The number of cases of monkeypox has climbed in the U.S. military to 40, 10 times the number it was less than four weeks ago.
Defense Department spokesman Maj. Charlie Dietz said Friday the figure included 26 active-duty personnel. On July 8, the DoD had just four patients diagnosed with the virus.
The Biden administration declared monkeypox a public health emergency on Thursday, a move that allows federal agencies to dedicate more money to fight the virus and accelerate vaccination efforts and treatment.
"President Biden has called on us to explore every option on the table to combat the monkeypox outbreak and protect communities at risk," National Monkeypox Response Coordinator Robert Fenton said in a statement released by the White House.
More than 7,100 Americans have been diagnosed with monkeypox, also known as the non-variola orthopoxvirus, since the global outbreak began in early May.
Monkeypox is a virus that spreads via contact and causes fever, chills and respiratory symptoms, such as coughing and nasal congestion, as well as painful lesions, or pox, which can last for several weeks.
It is far less contagious than COVID-19 or the influenza virus, spread mainly through direct contact with a person with the disease -- with their rash, scabs or body fluids or with objects or fabrics that have touched an infected person's lesions, scabs or fluids, according to the Centers for Disease Control and Prevention.
The administration has received criticism that it has not moved swiftly enough to address the growing outbreak, having just named Fenton to his position Tuesday, along with Dr. Demetre Daskalakis as the White House national monkeypox response deputy coordinator.
The World Health Organization declared a global health emergency on July 23, and the states of New York, California and Illinois have all declared emergencies.
North Carolina Sen. Richard Burr, the ranking Republican on the Senate Committee on Health, Education, Labor and Pensions, wrote Health and Human Services Secretary Xavier Becerra last month requesting the department's strategy for addressing monkeypox.
Burr on Thursday again implored Becerra to move more quickly, saying HHS is "failing in one of its core missions."
"A communicable disease outbreak following so closely on the heels of COVID-19 should be met with a swift, decisive, and organized response. Instead, HHS is repeating the exact same mistakes they made during the pandemic: painfully slow to begin testing, wholly disorganized in distributing vaccines and treatments, and messaging that's confusing and outdated. HHS appears to have learned nothing from the tragedy of the last three years," Burr wrote in a letter to Becerra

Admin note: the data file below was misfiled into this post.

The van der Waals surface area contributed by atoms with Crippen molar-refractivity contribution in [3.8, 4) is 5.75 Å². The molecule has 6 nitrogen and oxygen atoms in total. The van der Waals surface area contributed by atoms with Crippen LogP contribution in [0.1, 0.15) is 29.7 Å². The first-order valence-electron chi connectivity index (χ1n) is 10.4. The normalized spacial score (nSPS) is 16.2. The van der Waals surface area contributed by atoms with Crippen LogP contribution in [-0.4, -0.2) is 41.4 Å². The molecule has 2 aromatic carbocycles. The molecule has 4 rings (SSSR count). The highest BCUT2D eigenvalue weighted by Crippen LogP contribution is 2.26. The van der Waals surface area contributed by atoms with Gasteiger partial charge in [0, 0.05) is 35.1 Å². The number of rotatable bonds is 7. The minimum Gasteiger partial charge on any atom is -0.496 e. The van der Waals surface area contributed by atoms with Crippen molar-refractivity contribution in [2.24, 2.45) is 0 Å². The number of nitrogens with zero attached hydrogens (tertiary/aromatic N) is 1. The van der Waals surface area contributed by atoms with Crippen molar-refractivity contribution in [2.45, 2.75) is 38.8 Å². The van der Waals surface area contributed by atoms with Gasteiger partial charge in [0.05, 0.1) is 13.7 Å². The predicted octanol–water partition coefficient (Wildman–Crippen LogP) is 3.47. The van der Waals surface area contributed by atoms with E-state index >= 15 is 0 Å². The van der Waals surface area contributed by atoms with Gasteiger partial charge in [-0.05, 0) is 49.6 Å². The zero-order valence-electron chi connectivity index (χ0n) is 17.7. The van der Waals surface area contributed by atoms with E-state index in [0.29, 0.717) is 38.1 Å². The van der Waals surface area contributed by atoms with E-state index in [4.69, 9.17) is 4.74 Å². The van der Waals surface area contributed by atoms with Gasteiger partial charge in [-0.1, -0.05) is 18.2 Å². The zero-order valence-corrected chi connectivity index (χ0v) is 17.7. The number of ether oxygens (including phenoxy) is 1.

As of late July, more than 14,000 cases of monkeypox have been diagnosed across the globe this year and there have been five deaths, according to World Health Organization Director-General Tedros Adhanom Ghebreyesus.
There are two vaccines for monkeypox: Jynneos, approved by the Food and Drug Administration to prevent monkeypox and smallpox, and ACAM2000, which is approved for smallpox but has been allowed to be used for monkeypox under an investigational drug designation.
But the vaccines are in short supply: The Department of Health and Human services did not order the number of doses of Jynneos estimated to be needed in the U.S. -- 3.5 million -- and instead has 1.1 million it is currently distributing.
And ACAM2000 comes with a stiff warning. Dr. Anthony Fauci, Biden’s chief medical advisor, said this week that the vaccine cannot be used in immunocompromised patients such as those with HIV, potentially causing serious harm or death.
About a third of people diagnosed with monkeypox in the U.S. have been HIV-positive.
“What happened by a quirk of fate, is that those people who were vulnerable to this, namely the men who have sex with men, many of them fell into the population, that it would be risky to give them the hundred million doses that we have at the tips of our fingers ready to go,” Fauci said on the podcast Science Vs, as reported by Newsweek. “So we had to rely on what was the backup vaccine – was Jynnneos. Which was the opposite of what the plan was.”
The CDC recommends that those who have a confirmed exposure, as well as those with presumed exposure, be vaccinated. People who have had close physical contact with someone who has monkeypox, as well as gay and bisexual men and transgender individuals who have engaged in sex with multiple male partners in areas where monkeypox is spreading, should be vaccinated, according to CDC guidance.
The Defense Department also continues to see an increase in COVID-19 cases: In the past month, 11,369 service members have contracted the coronavirus and 95 were hospitalized.
Since the beginning of the pandemic in March 2020, 95 troops have died from COVID-19, but no deaths have occurred since April. An additional 417 civilian employees, 36 family members and 141 DoD contracted personnel also have died.
– Patricia Kime can be reached at Patricia.Kime@Military.com. Follow her on Twitter @patriciakime